MH: Exactly right. So within the work they are going to carry on other discussions, sometimes about the work itself. A wonderful American writer of, The Facts by Philip Roth, who in The Facts, Philip Roth has his first two-thirds of the book is this autobiographical thing, and the last third of the book is Zuckerman telling him how full of crap he is, and how he's lying and misleading and so and so, it's a criticism of what's going on in the first half. You know you find it in a lot of the Eastern Europeans, and also comments about the book itself. This wonderful book, Bitov, Andrei Bitov in Pushkin House, where just the nature of the novel—at one point the hero dies, and Andrei Bitov starts talking to you and saying, saying, Look, you can take care of yourself and I can take care of myself, but who's going to take care of the poor character in a novel? It's really the author's responsibility, and I feel so badly, what I've done to this poor boy. So the next scene, of course, the hero's alive again. And then at another point in the book, Andrei Bitov meets the hero and he says, I was amazed that he was a blond, I never thought he was a blond. And it's just this discussion of the book in the book, it keeps you at arms length from this reminding you that you're reading a fiction here, a story, a fabrication. I don't try to do that exactly, but still have that distance and talk about the work in the body of the work. Show other things in the body of the work. Nabokov has in The Gift the biography of the admiral, I think, inside it, so it's an autonomous object within the body of the book. Mishima does it. Art Spiegelman does it. Any number of other people do the same sort of thing. These are the things I attempt to do in the sculpture.

MF: I'm remembering, too, you also—and thinking of some of the pieces in Literary/Criticism—you sort of burgle your own visage and life to use bits of them too, and over time you've done a lot of odd kinds of self-portraiture.

MH: One of the reasons that Ingo and Annette got angry with me is that when I'm using their pictures they think that everything ought to be nonfiction. And I try to tell them no, and all these works are a mélange of fiction and nonfiction all wrapped up and becoming something hybrid of these two things, and they couldn't really—I mean they're very bright people, but either they didn't agree with it, or they didn't get it, or they thought it was inappropriate. But, so much of the things I do, I don't want to tell the truth. Truth is, truth is too boring. You want to take and expand the truth and make the truth even more true by adding other things to it.

MF: So how are you going to do that with the straight reporting? Though memory is very fishy.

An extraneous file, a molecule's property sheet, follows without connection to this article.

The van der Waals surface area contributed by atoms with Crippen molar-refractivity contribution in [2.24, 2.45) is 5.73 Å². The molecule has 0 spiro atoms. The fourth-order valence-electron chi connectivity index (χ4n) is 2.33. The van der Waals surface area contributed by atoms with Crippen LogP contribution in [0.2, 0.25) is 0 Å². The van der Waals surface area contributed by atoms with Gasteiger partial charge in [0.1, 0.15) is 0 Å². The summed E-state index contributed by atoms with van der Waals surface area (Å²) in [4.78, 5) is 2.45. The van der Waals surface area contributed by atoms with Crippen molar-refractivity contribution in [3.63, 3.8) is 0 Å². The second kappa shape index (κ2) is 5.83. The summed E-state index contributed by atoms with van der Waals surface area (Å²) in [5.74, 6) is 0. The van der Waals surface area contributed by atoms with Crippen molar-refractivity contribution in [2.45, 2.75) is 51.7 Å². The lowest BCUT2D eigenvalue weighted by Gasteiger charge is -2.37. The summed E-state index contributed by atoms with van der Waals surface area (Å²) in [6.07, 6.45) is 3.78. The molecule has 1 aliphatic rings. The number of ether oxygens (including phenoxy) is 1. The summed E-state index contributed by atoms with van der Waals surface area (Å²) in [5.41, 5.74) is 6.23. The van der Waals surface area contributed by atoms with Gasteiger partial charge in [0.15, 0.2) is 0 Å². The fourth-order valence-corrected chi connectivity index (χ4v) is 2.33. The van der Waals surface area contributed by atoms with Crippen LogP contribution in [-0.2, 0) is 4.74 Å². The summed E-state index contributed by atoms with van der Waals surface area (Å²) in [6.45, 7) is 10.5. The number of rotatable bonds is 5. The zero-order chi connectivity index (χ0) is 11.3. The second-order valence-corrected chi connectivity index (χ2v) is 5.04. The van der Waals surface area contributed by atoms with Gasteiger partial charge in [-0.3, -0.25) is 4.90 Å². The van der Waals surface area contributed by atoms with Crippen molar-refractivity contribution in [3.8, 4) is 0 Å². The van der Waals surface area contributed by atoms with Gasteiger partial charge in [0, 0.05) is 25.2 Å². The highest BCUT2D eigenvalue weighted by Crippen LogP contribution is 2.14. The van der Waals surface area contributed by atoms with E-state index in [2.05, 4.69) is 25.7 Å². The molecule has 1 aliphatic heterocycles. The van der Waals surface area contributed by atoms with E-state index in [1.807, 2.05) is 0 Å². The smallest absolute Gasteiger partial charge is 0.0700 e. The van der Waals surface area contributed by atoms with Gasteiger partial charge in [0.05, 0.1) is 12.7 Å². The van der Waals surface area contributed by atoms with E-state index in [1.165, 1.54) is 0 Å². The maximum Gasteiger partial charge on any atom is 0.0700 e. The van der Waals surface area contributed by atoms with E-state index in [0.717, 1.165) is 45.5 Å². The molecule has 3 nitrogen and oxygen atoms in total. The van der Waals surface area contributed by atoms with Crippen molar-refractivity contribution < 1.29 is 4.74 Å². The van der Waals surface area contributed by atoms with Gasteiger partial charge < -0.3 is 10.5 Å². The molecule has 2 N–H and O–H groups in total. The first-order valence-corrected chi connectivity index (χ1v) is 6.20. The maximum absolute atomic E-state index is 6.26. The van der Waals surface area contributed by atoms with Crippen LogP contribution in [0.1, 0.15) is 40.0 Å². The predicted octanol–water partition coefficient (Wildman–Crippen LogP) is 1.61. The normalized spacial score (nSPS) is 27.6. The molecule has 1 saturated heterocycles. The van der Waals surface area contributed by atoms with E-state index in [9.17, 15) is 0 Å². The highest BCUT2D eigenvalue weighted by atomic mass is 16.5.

MH: I don't know. Because I've only done this one thing. The other thing too is, Mary, as much as one plans and one says, that's not the way it ends up. It's like, can you imagine some prize fighter who, he's been training, and he's been thinking, and he's kind of doping out the fight, and then he goes into the ring and he thinks about what he's going to do? I mean, he's gone immediately.

MF: And the other guy has an upper-cut when it wasn't scripted.

MH: Right. But so what happens is you make all these plans, but what actually happens when you get there to actually do it, something else takes over, you don't even think about it. So whether this straight reporting is going to be reporting, or it's going to be one of those objects in the cabinet of curiosities that you say, My, I wonder, is that really real? We don't know, we don't know. I don't know, either. So we'll see what happens.

Part II

MF: This is Mary Flinn sitting in the Blackbird office in Richmond, Virginia, with sculptor Myron Helfgott, whose work appears in the current Gallery section.

It has always interested me the things that you put into your hopper, like Nabokov's work. What artists besides the novelists that you were mentioning, what artists . . . and you might comment a little bit about your fondness for Duchamps.

MH: I was talking to a good friend, Richard, again, Carlyon, and both of us, he's a Modernist and I am not anti-Modernist, but a—I don't trust it so much, Modernism, any more. So we come to art from very different directions, and we both think that Marcel Duchamps is the most important artist of the twentieth century, either of us without question. There's so much of the vocabulary that he's suggested—he doesn't tell you anything. He's unbelievable as a reporter, he doesn't tell you much about what he's thinking, what he's doing. He's a great planner inasmuch as he planned to have all his work in a museum, and there they are in the museum, and they're still vital because we don't know about them. But he obviously is somebody because he's so unique, you can't mimic what he's done, but all you do is carry that spirit around, that vital spirit. I'm reading about Duchamps, and I find that my mind is just rolling, I'm very active. He generates a lot of ideas for me.

MF: He does seem to be very open ended in comparison to somebody like Picasso.

MH: Oh, yeah, yeah. Picasso, you know Picasso. . . . When David Smith died and there was one whole issue of one of the art magazines given over to David Smith and all of his friends wrote about him and one thing they agreed upon about David Smith is that he wasn't a very good sculptor. But the only reason he made good sculpture is because he made so many of them. He made an enormous amount of sculptures. And I think Picasso did a lot of bad paintings, I think maybe Guernica might be one of the bad paintings, but he did some brilliant things, and he was very smart in how he presented these things. But Picasso, he doesn't hold the fascination for me, Cubism doesn't hold the fascination for me that other people do, I mean, El Greco, I have an infinite amount of interest in, fascination by his works. Cézanne, I'm totally fascinated by his paintings. I was fortunate to be in Paris when the largest Cézanne retrospective show there ever was, was. And they had a transit strike, so nobody could get to the show. And I was in walking distance, and I walked there, and here the place is empty, I'm looking at this enormous Cézanne show by myself. So I was able to stand in front of all these paintings by myself and just look, stand there and look, uninterrupted and not worry about the ambiance and crowd. I finished that visit and realized that every painting there, that if you looked at it long enough there's something that's going to shock you about the painting.